May 4, 2020
As the online population grows, so does the pool of consumers – some with time, and money on their hands. In recent weeks, e-commerce businesses in sectors like crafting, beauty and home accessories – as well as gifting – have started to boom.
If you’re starting out in paid social, or want to take a step back and re-assess, here are your starters for ten:
1.Do your research
Understand your competitor landscape – it might be different on social than the high street – then scope out the audiences here. Facebook, in particular, has plenty of tools to help you. In your page insights, you can select similar pages to track their progress in likes and followers, and there’s even an audience comparison tool in the business manager. Look at how the audience has responded to others’ posts, what kind of content is resonating. Make some notes and apply that within your content planning.
2. Channel choice
Make no mistake, Facebook is still the biggest channel, but don’t assume that’s where your audience is or that it’s the best channel for your brand’s tone of voice. Twitter has grown hugely in the last couple of months, so the volume here presents an opportunity – you need a personality on Twitter, though, as well as the ability to field questions and comments because this channel is still the first choice for consumer queries and complaints. With Instagram developing more shoppable ads, if you have the tech know-how to set it all up, then it’s ideal for those sectors which benefit from beautiful visuals. No surprise that LinkedIn is still the place to be for the business audience – but it can be costly, so make sure you run a test campaign and scale-up.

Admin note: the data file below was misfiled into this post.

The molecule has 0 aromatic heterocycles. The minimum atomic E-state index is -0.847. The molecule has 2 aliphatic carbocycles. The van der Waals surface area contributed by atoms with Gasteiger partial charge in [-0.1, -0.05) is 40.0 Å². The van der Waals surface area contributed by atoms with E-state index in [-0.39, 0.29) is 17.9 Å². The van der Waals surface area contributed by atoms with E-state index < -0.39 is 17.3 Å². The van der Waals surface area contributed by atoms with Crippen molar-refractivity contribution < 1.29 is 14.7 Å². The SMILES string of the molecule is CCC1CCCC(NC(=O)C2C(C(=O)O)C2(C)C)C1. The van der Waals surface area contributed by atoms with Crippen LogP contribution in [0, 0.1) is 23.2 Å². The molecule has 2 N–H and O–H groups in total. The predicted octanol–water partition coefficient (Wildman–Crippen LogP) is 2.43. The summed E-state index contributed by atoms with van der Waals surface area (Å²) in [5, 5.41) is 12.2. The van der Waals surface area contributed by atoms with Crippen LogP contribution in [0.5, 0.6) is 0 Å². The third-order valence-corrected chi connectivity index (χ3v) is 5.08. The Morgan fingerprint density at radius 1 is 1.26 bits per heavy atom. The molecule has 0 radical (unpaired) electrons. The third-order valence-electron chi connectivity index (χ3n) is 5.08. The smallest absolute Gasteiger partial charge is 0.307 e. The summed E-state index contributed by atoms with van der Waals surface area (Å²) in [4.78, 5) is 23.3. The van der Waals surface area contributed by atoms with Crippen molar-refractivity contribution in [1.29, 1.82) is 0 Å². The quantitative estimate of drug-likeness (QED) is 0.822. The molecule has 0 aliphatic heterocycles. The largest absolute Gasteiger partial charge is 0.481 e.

3. Who are you talking to?
If you’ve worked through the first two points, you should have a reasonable understanding of how to build your target audience. It does take some thinking time, but you can make some assumptions about demographics, locations and interests and test out the response. You could also start with your engaged audience – your followers – and update them on how you’re conducting business right now, and what you can offer.
4. Costing it up
Unfortunately, I can’t give you an ideal spend pattern – it’ll vary depending on the size of your audience, business and available funding. Both Facebook and LinkedIn have good tools to help you plan – in particular, Facebook’s campaign planner will let you apply the audience, time period, objective and budget to show what percentage of the audience you should reach.
5. Your goals
Without doubt, e-commerce businesses will be interested in the sales (conversion) objectives, however, do bear in mind (especially if this is your first foray into paid) that social is relatively top-of-funnel so you cannot expect clicks and sales from a single ad impression. Don’t be impatient – consider elements of branding or creating a sequential ad campaign to showcase the products and USP’s – the CTR and eventual ROAS will thank you for it.
6. Measurement and data
This is a complex bit – in digital advertising, it’s best to work on KPI’s for ROAS than ROI. Return on ad spend is a far more accurate measure, because “return on investment” implies, and should include, all investment such as staffing costs and overheads. You’ll need some web development smarts when it comes to tracking pixels – we’ve got a podcast for you here which will help you think about your data path.
There’s no doubt that paid social is complex, but it is also accessible. If you’d like some more in-depth assistance, get in touch with us!